¹ There is a methodological question lying beneath the surface of this exchange: how do we wisely weigh the relevant degrees of continuity and discontinuity with older technology as we think about new technology? This can be tricky. There can be a tendency to exaggerate either the continuity or the discontinuity. In both cases, there would be nothing at all to learn because either nothing has changed and thus nothing needs to be learned, or else everything has changed and nothing of use can be learned. In the most unhelpful cases, both exaggerations are simultaneously affirmed. To generate hype, proponents of a new technology breathlessly proclaim its revolutionary character while at the same disingenuously allaying criticism by insisting the new revolutionary technology is really just like any number of other technologies that preceded it.



24 thoughts on “Mechanization, Automation, Animation: Enchanting the Human-Built World

  1. That’s a fascinating discussion you’re having. I have a hard time envisioning anything positive in all this, but I do have a tendency to immediately jump to, what could possibly go wrong here?

    Naturally I picture our smart homes developing artificial intelligence and imprisoning us all, our “Nest” thermostats, cranking up the heat until we comply. It’s bad enough when we start perceiving our inanimate objects as sentient things, but what happens if they start perceiving themselves that way?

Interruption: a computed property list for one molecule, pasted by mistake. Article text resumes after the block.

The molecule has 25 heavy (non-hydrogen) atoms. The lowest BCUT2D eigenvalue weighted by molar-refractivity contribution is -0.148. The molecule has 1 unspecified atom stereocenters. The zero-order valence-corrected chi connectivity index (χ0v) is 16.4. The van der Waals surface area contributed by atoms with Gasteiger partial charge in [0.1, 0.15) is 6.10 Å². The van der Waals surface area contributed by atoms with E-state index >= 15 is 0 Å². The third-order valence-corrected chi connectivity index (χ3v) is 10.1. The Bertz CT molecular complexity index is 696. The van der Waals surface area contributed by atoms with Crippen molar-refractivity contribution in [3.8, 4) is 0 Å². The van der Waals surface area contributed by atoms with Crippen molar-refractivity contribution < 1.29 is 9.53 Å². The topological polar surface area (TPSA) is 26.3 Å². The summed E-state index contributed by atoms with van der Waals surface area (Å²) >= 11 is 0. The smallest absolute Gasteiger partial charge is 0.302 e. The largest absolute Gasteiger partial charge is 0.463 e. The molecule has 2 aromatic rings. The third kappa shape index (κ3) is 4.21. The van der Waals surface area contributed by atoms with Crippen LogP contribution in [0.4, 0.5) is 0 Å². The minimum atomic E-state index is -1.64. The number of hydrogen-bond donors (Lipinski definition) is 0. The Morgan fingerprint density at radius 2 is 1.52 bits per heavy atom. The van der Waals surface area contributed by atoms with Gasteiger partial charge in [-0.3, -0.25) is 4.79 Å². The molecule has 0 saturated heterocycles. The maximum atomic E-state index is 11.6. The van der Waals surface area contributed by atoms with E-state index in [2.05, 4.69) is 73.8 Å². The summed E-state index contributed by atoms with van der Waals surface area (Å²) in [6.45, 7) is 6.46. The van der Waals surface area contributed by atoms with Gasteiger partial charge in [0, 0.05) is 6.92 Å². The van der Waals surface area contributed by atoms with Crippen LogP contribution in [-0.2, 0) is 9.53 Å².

2. Michael:

    You state that, “the ongoing technological enchantment of the human-built world is a corollary of the disenchantment of the natural world,” and that “this process of technological animation” and “the work of enchantment has been woven into the process all along.”

    I’m inclined to agree, but I was waiting for you to finish your thought here. Is it the case that “the work of technological enchantment” now threatens to go too far? I think what you mean to suggest here (by extension from some of your earlier essays) is that something ominous awaits us in the third “discernible stage” in the “technological enchantment of the human-built world.” That is, as we transition from the mechanization and automation stages toward greater technological “animation,” as you label it, the suggestion is that something quite profound is being lost in the process (or could be lost in the future without us even realizing it).

    Is that a fair summation of the concern you’re getting at here as well as in some of your related recent essays? If so, let me just say that it’s a perfectly valid fear and one that sometimes keeps me up at night, too. As you know, I’m certainly not prepared to say that all new forms of automation or “technological animation” will leave us better off individually or collectively. I am, however, much more skeptical about our ability to preemptively forecast which of these forms of automation will do us in.

    I can’t help but feel that much modern technological criticism — especially recent criticism about automation — has an “enough-innovation-already!” sort of feel to it. The problem with surrendering to that temptation and throwing a wrench in the works is that a great many life-enhancing (and perhaps even life-extending and life-saving) innovations could be foregone.